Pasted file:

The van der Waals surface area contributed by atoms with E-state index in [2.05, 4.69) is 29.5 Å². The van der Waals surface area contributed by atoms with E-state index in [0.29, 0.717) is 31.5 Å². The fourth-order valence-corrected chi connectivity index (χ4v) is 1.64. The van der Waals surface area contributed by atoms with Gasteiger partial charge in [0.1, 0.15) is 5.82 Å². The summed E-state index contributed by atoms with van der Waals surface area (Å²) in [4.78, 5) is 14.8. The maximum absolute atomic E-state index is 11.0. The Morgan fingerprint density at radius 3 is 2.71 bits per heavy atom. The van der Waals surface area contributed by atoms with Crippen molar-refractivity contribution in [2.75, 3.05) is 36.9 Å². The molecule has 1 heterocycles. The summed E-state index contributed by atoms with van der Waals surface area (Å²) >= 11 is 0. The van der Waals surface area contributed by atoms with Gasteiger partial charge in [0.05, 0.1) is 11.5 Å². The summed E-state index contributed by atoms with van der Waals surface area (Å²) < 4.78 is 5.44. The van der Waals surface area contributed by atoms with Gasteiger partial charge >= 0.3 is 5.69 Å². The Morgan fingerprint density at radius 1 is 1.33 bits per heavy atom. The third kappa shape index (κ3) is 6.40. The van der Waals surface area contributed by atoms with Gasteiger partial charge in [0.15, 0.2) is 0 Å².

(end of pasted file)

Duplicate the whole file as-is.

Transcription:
The van der Waals surface area contributed by atoms with E-state index in [2.05, 4.69) is 29.5 Å². The van der Waals surface area contributed by atoms with E-state index in [0.29, 0.717) is 31.5 Å². The fourth-order valence-corrected chi connectivity index (χ4v) is 1.64. The van der Waals surface area contributed by atoms with Gasteiger partial charge in [0.1, 0.15) is 5.82 Å². The summed E-state index contributed by atoms with van der Waals surface area (Å²) in [4.78, 5) is 14.8. The maximum absolute atomic E-state index is 11.0. The Morgan fingerprint density at radius 3 is 2.71 bits per heavy atom. The van der Waals surface area contributed by atoms with Crippen molar-refractivity contribution in [2.75, 3.05) is 36.9 Å². The molecule has 1 heterocycles. The summed E-state index contributed by atoms with van der Waals surface area (Å²) >= 11 is 0. The van der Waals surface area contributed by atoms with Gasteiger partial charge in [0.05, 0.1) is 11.5 Å². The summed E-state index contributed by atoms with van der Waals surface area (Å²) < 4.78 is 5.44. The van der Waals surface area contributed by atoms with Gasteiger partial charge >= 0.3 is 5.69 Å². The Morgan fingerprint density at radius 1 is 1.33 bits per heavy atom. The third kappa shape index (κ3) is 6.40. The van der Waals surface area contributed by atoms with Gasteiger partial charge in [0.15, 0.2) is 0 Å².